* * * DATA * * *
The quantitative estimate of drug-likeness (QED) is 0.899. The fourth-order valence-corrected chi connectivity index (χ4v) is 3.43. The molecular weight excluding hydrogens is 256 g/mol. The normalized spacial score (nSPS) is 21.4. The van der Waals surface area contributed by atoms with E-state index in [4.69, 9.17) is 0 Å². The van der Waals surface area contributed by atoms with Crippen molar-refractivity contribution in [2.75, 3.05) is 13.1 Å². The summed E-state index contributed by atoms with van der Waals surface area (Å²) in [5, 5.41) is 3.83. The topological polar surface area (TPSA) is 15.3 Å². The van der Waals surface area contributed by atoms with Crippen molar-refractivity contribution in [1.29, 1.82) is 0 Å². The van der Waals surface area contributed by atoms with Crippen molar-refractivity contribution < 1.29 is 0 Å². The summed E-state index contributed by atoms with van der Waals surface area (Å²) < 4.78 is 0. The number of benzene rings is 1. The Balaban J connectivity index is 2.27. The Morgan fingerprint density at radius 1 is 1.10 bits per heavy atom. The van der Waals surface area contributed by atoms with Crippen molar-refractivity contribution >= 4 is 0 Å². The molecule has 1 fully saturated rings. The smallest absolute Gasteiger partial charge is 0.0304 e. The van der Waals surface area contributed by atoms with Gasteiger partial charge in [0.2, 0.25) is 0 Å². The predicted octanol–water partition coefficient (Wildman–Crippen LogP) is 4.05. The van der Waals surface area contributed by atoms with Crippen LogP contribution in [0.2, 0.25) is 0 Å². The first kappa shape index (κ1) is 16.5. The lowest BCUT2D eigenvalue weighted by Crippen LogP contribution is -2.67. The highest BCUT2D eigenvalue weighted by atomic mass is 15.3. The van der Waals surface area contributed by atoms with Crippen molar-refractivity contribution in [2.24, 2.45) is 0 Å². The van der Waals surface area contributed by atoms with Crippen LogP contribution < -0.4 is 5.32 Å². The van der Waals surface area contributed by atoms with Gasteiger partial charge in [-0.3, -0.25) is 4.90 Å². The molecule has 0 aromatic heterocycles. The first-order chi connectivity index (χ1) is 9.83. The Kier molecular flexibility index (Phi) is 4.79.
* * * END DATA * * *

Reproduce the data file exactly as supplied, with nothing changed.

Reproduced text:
The quantitative estimate of drug-likeness (QED) is 0.899. The fourth-order valence-corrected chi connectivity index (χ4v) is 3.43. The molecular weight excluding hydrogens is 256 g/mol. The normalized spacial score (nSPS) is 21.4. The van der Waals surface area contributed by atoms with E-state index in [4.69, 9.17) is 0 Å². The van der Waals surface area contributed by atoms with Crippen molar-refractivity contribution in [2.75, 3.05) is 13.1 Å². The summed E-state index contributed by atoms with van der Waals surface area (Å²) in [5, 5.41) is 3.83. The topological polar surface area (TPSA) is 15.3 Å². The van der Waals surface area contributed by atoms with Crippen molar-refractivity contribution in [1.29, 1.82) is 0 Å². The van der Waals surface area contributed by atoms with Crippen molar-refractivity contribution < 1.29 is 0 Å². The summed E-state index contributed by atoms with van der Waals surface area (Å²) < 4.78 is 0. The number of benzene rings is 1. The Balaban J connectivity index is 2.27. The Morgan fingerprint density at radius 1 is 1.10 bits per heavy atom. The van der Waals surface area contributed by atoms with Crippen molar-refractivity contribution >= 4 is 0 Å². The molecule has 1 fully saturated rings. The smallest absolute Gasteiger partial charge is 0.0304 e. The van der Waals surface area contributed by atoms with Gasteiger partial charge in [0.2, 0.25) is 0 Å². The predicted octanol–water partition coefficient (Wildman–Crippen LogP) is 4.05. The van der Waals surface area contributed by atoms with Crippen LogP contribution in [0.2, 0.25) is 0 Å². The first kappa shape index (κ1) is 16.5. The lowest BCUT2D eigenvalue weighted by Crippen LogP contribution is -2.67. The highest BCUT2D eigenvalue weighted by atomic mass is 15.3. The van der Waals surface area contributed by atoms with Crippen molar-refractivity contribution in [2.24, 2.45) is 0 Å². The van der Waals surface area contributed by atoms with Crippen LogP contribution < -0.4 is 5.32 Å². The van der Waals surface area contributed by atoms with Gasteiger partial charge in [-0.3, -0.25) is 4.90 Å². The molecule has 0 aromatic heterocycles. The first-order chi connectivity index (χ1) is 9.83. The Kier molecular flexibility index (Phi) is 4.79.